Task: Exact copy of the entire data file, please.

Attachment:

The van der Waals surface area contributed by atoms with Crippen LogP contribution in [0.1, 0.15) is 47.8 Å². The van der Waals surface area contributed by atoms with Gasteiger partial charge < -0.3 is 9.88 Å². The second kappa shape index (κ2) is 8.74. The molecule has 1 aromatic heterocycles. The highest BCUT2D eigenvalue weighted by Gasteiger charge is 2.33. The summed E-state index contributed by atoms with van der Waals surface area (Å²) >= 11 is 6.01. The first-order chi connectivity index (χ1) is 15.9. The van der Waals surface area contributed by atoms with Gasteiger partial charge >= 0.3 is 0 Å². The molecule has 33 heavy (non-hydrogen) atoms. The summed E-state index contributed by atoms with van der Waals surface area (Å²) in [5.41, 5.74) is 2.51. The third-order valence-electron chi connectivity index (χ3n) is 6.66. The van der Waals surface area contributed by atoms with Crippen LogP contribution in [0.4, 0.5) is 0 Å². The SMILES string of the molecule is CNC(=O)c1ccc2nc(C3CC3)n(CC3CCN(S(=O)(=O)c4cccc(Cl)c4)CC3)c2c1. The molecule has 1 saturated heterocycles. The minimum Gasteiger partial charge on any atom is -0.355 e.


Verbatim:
The van der Waals surface area contributed by atoms with Crippen LogP contribution in [0.1, 0.15) is 47.8 Å². The van der Waals surface area contributed by atoms with Gasteiger partial charge < -0.3 is 9.88 Å². The second kappa shape index (κ2) is 8.74. The molecule has 1 aromatic heterocycles. The highest BCUT2D eigenvalue weighted by Gasteiger charge is 2.33. The summed E-state index contributed by atoms with van der Waals surface area (Å²) >= 11 is 6.01. The first-order chi connectivity index (χ1) is 15.9. The van der Waals surface area contributed by atoms with Gasteiger partial charge >= 0.3 is 0 Å². The molecule has 33 heavy (non-hydrogen) atoms. The summed E-state index contributed by atoms with van der Waals surface area (Å²) in [5.41, 5.74) is 2.51. The third-order valence-electron chi connectivity index (χ3n) is 6.66. The van der Waals surface area contributed by atoms with Crippen LogP contribution in [0.4, 0.5) is 0 Å². The SMILES string of the molecule is CNC(=O)c1ccc2nc(C3CC3)n(CC3CCN(S(=O)(=O)c4cccc(Cl)c4)CC3)c2c1. The molecule has 1 saturated heterocycles. The minimum Gasteiger partial charge on any atom is -0.355 e.